Breast cancer brain metastases: evidence for neuronal-like adaptation in a ‘breast-to-brain’ transition?
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Brain metastases remain a significant challenge in the treatment of breast cancer patients due to the unique environment posed by the central nervous system. A better understanding of the biology of breast cancer cells that have metastasized to the brain is required to develop improved therapies. A recent Proceedings of the National Academy of Sciences article demonstrates that breast cancer cells in the brain microenvironment express γ-aminobutyric acid (GABA)-related genes, enabling them to utilize GABA as an oncometabolite, thus gaining a proliferative advantage. In this viewpoint, we highlight these findings and their potential impact on the treatment of breast cancer brain metastases.
KeywordsBreast Cancer Cell Brain Metastasis Primary Breast Tumor Glutamate Decarboxylase Gaba Transporter
Breast cancer brain metastasis
Breast cancer brain metastases represent a clinically unmet need and are poorly understood
Breast cancer brain metastases (BCBMs) are an increasingly common occurrence and portend a poor prognosis . Treatment of BCBMs represents an unmet medical need as there are currently no approved therapies aside from surgical resection and cranial radiation . Limited systemic treatment options for BCBMs are due, in part, to the unique challenges posed by the neural environment. Protection afforded by the blood-brain barrier produces an immune-privileged sanctuary and prevents many systemic therapies from penetrating the brain, affording cancer cells unique opportunities to flourish within the neural environment. The added complication of drug delivery to BCBMs coupled with our poor understanding of the factors unique to BCBM growth, metabolism, and stromal interactions continues to hinder the development of effective therapeutic strategies.
Two major questions regarding BCBMs are (1) what factors optimize BCBM cells to seed and survive in the brain microenvironment, and (2) whether the factors are present in the primary breast cancer cells or are acquired during metastasis. Among the breast cancer subtypes, HER2-enriched (HER2+) and triple-negative primary tumors show higher rates of brain relapse relative to hormone receptor-positive tumors [3, 4], suggesting that some innate feature(s) of primary tumor cells may dictate the development of brain metastases. Recent literature suggests that, prior to reaching the brain, some metastatic primary breast cancer cells already express proteins that are essential for the establishment of brain metastases, including serpins , matrix metalloproteases [6, 7], and αB-crystallin . Once in the brain, recent studies have shown BCBM cells transform the surrounding glia and neurons to create a more permissive microenvironment [9, 10, 11]. Of note, tumor-activated astrocytes have been shown to play a chemo-protective role for brain metastases  and enhance cancer cell proliferation and survival [6, 12]. Targeting reactive astrocytes in the tumor microenvironment yields therapeutic benefit in vivo by decreasing cancer cell seeding growth in the brain [13, 14]. Thus, current evidence suggests that BCBMs are the result of both primed breast cancer cells as well as adaptation to and alteration of the brain-tumor microenvironment. Better understanding of the brain microenvironment and its interactions with breast cancer cells are critical for the development of improved treatments for BCBMs.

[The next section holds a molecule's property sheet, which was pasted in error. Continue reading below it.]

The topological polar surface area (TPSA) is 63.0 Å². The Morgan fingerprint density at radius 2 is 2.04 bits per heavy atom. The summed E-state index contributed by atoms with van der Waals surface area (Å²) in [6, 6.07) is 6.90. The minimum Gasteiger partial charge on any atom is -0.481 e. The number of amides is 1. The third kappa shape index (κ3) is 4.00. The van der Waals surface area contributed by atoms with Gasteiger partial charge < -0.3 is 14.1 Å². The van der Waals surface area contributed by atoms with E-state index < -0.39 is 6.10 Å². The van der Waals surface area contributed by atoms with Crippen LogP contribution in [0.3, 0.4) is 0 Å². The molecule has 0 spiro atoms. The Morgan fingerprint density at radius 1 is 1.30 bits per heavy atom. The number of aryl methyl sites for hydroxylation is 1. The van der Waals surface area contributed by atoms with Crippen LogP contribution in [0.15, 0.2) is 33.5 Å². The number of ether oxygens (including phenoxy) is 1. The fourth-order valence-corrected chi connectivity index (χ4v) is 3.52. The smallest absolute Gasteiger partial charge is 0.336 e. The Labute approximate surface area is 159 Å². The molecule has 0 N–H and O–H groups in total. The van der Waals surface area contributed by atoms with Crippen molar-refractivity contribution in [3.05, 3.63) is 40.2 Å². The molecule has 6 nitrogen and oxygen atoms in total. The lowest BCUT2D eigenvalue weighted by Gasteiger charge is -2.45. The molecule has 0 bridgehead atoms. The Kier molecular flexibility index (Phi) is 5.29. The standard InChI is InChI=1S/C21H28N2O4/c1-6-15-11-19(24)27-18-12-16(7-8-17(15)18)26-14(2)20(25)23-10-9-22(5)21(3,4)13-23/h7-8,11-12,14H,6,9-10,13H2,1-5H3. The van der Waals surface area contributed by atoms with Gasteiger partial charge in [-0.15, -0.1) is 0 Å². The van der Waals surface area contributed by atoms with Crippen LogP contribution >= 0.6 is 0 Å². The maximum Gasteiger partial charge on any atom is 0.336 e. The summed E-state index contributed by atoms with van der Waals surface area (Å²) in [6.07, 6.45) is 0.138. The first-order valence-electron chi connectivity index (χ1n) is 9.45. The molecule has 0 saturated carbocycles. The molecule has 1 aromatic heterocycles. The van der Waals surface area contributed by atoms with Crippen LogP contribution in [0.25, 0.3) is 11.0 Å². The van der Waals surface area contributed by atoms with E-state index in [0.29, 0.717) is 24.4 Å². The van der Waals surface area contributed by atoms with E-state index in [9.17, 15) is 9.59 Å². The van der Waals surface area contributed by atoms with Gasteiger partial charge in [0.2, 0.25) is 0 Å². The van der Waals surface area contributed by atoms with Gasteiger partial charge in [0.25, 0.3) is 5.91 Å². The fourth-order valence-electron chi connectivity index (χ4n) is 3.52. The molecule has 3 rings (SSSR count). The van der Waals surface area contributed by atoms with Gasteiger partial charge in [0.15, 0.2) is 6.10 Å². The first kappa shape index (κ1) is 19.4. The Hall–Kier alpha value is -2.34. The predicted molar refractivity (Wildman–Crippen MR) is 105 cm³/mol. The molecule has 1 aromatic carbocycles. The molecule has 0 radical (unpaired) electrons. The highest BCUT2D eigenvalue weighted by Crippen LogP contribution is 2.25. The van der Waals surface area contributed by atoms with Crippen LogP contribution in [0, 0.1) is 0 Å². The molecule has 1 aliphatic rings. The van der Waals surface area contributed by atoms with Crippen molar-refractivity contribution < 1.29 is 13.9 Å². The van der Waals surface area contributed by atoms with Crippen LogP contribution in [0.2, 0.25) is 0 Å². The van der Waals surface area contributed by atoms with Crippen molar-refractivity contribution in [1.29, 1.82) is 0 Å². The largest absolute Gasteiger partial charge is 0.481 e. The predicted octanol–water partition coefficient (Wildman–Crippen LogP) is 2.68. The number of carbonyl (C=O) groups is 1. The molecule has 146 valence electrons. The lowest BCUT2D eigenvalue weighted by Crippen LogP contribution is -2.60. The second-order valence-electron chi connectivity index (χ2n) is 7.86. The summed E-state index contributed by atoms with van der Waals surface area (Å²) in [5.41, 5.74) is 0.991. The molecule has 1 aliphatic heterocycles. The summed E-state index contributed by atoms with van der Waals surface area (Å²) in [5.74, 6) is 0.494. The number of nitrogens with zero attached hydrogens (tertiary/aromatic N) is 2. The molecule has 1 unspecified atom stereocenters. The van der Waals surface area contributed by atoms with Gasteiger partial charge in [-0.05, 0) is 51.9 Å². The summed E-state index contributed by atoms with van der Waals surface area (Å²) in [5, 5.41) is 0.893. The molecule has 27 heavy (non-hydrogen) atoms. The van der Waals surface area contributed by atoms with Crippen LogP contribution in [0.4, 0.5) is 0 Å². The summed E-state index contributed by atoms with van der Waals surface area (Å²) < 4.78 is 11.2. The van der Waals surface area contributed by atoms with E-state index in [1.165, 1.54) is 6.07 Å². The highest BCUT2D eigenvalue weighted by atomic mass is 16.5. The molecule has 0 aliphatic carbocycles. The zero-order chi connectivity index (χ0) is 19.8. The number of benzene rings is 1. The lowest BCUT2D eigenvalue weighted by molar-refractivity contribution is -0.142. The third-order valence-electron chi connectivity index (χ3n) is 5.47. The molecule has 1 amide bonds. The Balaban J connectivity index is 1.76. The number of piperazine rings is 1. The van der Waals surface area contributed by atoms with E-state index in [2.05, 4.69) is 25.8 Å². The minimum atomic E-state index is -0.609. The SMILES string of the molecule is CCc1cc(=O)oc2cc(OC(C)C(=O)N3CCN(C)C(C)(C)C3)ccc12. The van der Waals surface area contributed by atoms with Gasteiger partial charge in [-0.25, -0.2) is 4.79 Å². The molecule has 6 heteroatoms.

New research provides evidence for breast cancer metabolic adaptation to the unique brain microenvironment